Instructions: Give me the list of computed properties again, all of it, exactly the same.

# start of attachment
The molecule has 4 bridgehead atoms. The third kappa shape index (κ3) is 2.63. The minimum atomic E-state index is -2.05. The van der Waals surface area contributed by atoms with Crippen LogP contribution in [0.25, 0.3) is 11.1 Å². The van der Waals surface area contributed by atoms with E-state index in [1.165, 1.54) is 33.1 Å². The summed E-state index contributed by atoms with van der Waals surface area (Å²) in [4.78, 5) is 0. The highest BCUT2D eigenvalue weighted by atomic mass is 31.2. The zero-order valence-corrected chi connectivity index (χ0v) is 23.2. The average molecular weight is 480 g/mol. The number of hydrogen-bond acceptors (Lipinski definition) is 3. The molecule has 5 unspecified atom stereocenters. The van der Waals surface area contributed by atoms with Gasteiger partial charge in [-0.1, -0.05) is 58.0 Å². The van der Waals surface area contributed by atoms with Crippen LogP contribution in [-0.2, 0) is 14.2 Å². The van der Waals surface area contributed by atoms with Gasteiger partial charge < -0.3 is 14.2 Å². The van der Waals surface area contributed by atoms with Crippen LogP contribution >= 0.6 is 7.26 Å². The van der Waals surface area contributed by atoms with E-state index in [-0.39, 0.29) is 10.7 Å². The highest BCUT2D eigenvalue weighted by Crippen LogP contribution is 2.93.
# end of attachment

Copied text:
The molecule has 4 bridgehead atoms. The third kappa shape index (κ3) is 2.63. The minimum atomic E-state index is -2.05. The van der Waals surface area contributed by atoms with Crippen LogP contribution in [0.25, 0.3) is 11.1 Å². The van der Waals surface area contributed by atoms with E-state index in [1.165, 1.54) is 33.1 Å². The summed E-state index contributed by atoms with van der Waals surface area (Å²) in [4.78, 5) is 0. The highest BCUT2D eigenvalue weighted by atomic mass is 31.2. The zero-order valence-corrected chi connectivity index (χ0v) is 23.2. The average molecular weight is 480 g/mol. The number of hydrogen-bond acceptors (Lipinski definition) is 3. The molecule has 5 unspecified atom stereocenters. The van der Waals surface area contributed by atoms with Gasteiger partial charge in [-0.1, -0.05) is 58.0 Å². The van der Waals surface area contributed by atoms with Crippen LogP contribution in [-0.2, 0) is 14.2 Å². The van der Waals surface area contributed by atoms with Gasteiger partial charge < -0.3 is 14.2 Å². The van der Waals surface area contributed by atoms with Crippen LogP contribution >= 0.6 is 7.26 Å². The van der Waals surface area contributed by atoms with E-state index in [-0.39, 0.29) is 10.7 Å². The highest BCUT2D eigenvalue weighted by Crippen LogP contribution is 2.93.